Every time I go to a decent restaurant and
see rice pudding on the menu I have to have it. In my opinion to impress someone with a
mille feuille is easy, you don’t have them often and they always taste great
but to impress someone with as simple a dish as rice pudding is a challenge.
This happened last weekend at Bistrotheque
in Bethnal Green (@BISTROTHEQUE). We had a 3 course meal, every dish as perfect as the last. We
started with cocktails – I had a cucumber flip which was sublime. The glass had
been rinsed in Ricard before pooring in the flip and so with every refreshing
cucumber-y sip came a faint aniseed taste – INCREDIBLE. (Recipe to follow when
I buy Ricard)
Then came the starter, lardons, frisee,
poached egg. To be honest at first it looked pretty but basic, after I started
eating it I realised that the egg was done to perfection and the lardons were
some of the nicest smoked bits of meat I’ve ever had. Confit duck leg and green
beans followed, literally a leg of confit duck on a pile of green beans. It
looked as if I was going to be left hungry but I wasn’t at all. The portion
size was perfect. I haven’t had as nice confit duck in the Dordogne!
And then came the pudding, the rice
pudding, damson jam, toasted almonds. Simple but perfect! A few glasses of wine
later and it’s definitely one of the top 3 meals I’ve eaten in London! Bold statement
I hear you say, maybe, but it’s definitely worth the visit.
There are certain things that you don’t
realise how brilliant they are until you’re older, for me rice pudding is one
of them. I don’t think I ever appreciated as a little boy the subtle flavours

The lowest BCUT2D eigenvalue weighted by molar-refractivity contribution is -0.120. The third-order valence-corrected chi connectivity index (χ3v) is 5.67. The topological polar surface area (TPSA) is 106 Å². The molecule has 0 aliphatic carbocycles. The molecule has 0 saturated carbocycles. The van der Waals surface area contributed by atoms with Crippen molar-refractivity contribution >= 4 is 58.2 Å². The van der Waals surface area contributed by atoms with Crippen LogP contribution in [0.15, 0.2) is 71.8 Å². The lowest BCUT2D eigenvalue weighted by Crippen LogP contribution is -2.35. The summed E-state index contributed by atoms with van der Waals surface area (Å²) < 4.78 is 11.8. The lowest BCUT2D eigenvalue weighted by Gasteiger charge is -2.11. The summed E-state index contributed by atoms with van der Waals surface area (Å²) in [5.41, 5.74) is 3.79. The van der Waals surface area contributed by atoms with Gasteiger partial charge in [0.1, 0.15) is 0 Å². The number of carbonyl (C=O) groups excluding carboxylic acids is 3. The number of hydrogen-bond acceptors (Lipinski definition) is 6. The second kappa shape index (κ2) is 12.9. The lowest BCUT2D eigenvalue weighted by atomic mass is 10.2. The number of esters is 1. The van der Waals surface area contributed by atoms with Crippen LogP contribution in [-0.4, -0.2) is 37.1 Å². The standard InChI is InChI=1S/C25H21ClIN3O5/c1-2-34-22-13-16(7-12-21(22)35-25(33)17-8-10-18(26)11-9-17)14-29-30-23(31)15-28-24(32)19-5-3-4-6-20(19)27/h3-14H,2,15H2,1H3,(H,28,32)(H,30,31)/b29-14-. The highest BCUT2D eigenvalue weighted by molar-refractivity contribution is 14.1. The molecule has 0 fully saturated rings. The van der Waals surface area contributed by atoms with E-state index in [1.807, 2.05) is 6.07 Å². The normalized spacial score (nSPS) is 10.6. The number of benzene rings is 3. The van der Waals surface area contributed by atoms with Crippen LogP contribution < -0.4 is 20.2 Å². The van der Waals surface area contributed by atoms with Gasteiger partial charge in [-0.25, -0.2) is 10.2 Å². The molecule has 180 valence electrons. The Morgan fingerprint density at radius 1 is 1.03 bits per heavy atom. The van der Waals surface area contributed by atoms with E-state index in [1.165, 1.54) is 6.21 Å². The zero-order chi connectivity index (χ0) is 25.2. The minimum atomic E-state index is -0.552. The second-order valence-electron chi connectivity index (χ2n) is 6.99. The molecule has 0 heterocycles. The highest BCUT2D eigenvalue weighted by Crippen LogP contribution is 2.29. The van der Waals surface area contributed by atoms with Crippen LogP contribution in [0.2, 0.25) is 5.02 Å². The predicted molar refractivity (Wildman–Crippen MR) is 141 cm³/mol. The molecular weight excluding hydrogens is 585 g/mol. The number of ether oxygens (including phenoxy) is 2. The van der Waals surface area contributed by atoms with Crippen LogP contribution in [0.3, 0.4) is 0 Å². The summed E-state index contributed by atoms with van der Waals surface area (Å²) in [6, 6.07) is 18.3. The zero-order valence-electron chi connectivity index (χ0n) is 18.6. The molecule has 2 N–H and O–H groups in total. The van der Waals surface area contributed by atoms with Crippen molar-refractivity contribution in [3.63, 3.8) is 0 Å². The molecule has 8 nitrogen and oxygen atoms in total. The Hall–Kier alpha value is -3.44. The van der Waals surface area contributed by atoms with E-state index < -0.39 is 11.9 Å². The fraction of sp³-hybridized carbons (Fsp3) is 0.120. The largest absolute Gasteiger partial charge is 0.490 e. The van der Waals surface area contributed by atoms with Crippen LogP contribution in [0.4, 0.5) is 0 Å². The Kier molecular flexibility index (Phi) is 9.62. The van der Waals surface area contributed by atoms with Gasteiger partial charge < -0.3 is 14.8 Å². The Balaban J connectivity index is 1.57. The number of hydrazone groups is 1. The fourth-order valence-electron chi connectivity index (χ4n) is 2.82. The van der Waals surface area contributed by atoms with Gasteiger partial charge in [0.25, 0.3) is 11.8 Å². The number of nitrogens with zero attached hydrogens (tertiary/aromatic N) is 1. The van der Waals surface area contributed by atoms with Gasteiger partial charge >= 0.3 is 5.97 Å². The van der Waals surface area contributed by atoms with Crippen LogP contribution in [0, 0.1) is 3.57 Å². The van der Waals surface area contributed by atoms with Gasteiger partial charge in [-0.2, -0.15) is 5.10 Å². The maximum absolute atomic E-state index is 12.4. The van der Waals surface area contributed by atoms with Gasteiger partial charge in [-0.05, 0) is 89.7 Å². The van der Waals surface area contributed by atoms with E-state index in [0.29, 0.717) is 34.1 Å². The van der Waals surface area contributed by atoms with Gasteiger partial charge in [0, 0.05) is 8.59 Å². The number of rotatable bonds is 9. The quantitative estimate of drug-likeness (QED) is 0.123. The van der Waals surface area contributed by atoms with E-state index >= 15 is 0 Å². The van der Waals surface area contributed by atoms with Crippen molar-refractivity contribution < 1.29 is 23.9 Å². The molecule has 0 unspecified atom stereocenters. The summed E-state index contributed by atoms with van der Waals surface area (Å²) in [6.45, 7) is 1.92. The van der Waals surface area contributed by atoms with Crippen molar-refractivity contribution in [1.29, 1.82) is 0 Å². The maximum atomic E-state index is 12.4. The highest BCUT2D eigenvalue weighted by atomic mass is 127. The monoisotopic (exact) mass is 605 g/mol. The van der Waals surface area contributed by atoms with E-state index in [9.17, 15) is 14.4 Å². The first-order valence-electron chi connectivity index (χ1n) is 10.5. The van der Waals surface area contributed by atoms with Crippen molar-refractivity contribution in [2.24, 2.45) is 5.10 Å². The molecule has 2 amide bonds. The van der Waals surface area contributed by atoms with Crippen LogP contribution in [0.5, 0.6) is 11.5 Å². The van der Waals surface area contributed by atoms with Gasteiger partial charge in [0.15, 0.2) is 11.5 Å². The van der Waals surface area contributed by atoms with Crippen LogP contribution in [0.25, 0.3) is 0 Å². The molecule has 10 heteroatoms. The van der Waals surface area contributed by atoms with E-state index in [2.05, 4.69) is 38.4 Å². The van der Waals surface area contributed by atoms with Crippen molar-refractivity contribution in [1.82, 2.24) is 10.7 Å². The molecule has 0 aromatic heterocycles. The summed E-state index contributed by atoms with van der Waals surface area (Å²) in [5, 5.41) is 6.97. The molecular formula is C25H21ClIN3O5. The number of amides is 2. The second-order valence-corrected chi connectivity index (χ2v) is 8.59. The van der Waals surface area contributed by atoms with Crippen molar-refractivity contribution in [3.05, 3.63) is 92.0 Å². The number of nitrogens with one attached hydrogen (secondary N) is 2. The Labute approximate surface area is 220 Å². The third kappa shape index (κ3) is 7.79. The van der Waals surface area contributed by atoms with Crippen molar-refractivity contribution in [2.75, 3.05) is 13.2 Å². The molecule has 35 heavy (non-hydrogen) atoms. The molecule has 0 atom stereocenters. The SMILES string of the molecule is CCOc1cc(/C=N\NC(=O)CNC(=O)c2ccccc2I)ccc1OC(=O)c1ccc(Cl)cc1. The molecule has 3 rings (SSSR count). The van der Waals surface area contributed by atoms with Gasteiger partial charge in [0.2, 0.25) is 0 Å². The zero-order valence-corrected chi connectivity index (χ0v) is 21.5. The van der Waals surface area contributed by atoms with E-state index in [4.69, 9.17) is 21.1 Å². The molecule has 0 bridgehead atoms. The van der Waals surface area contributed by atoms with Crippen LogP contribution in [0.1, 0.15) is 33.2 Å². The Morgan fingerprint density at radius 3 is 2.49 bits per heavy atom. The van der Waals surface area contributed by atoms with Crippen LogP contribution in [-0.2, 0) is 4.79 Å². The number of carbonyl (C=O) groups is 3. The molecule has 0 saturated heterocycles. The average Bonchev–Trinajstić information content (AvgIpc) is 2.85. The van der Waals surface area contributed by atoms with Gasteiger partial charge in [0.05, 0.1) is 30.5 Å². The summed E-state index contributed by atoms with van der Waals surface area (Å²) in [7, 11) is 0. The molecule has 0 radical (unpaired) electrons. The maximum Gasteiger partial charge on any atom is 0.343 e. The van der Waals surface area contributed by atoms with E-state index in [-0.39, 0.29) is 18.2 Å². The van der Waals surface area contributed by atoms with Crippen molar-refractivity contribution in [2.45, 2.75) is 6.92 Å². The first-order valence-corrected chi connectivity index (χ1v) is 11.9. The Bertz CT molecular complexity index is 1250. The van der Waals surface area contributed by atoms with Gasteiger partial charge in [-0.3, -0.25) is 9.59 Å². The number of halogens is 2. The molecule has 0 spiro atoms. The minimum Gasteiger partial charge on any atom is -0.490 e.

you can add and versatility of the dish. Also, it’s very easy to make, is
filling and you can make it very cheaply. This is my version of the one I ate
at the restaurant, please don’t be put off by the long cooking time as you
literally don’t have to do anything, the prep time is about 3 minutes!
3-4, Cooking time including prep: 1-2 hours)
75g pudding rice
1 ½ pint whole milk
3 tbsp sugar
½ tsp vanilla extract
-Turn your oven to 160 degrees
-First you need to rub butter
onto the buttom and sides of your casserole/baking dish
-Put rice, sugar and milk in the
-Place in the oven
-After about 45 minutes take out
the oven, stir well and grate a good amount of nutmeg over the surface
-It’s done when there’s a thin
layer of skin on the surface (my Sisters favourite bit) and there’s still a bit
of a wobble in the centre
-Serve with toasted almonds and
whatever jam you have in the cupboard, I went for dark cherry jam.
Ever since I worked at Gaucho Restaurant in
Manchester I’ve had a bit of a thing for cocktails. When you have to make and
taste them everyday you kind of end up falling in love with them. So now living
in London I often find myself endulging in a cocktail or two!
I was at Shoreditch House with my house mate
when I first came upon a lemon flip. Having never heard of the ‘flip’ family of
drinks we endulged…unbelieveable! A flip cocktail refers to the use of a whole
egg which makes the cocktail rich, creamy and frothy. In the olden days a flip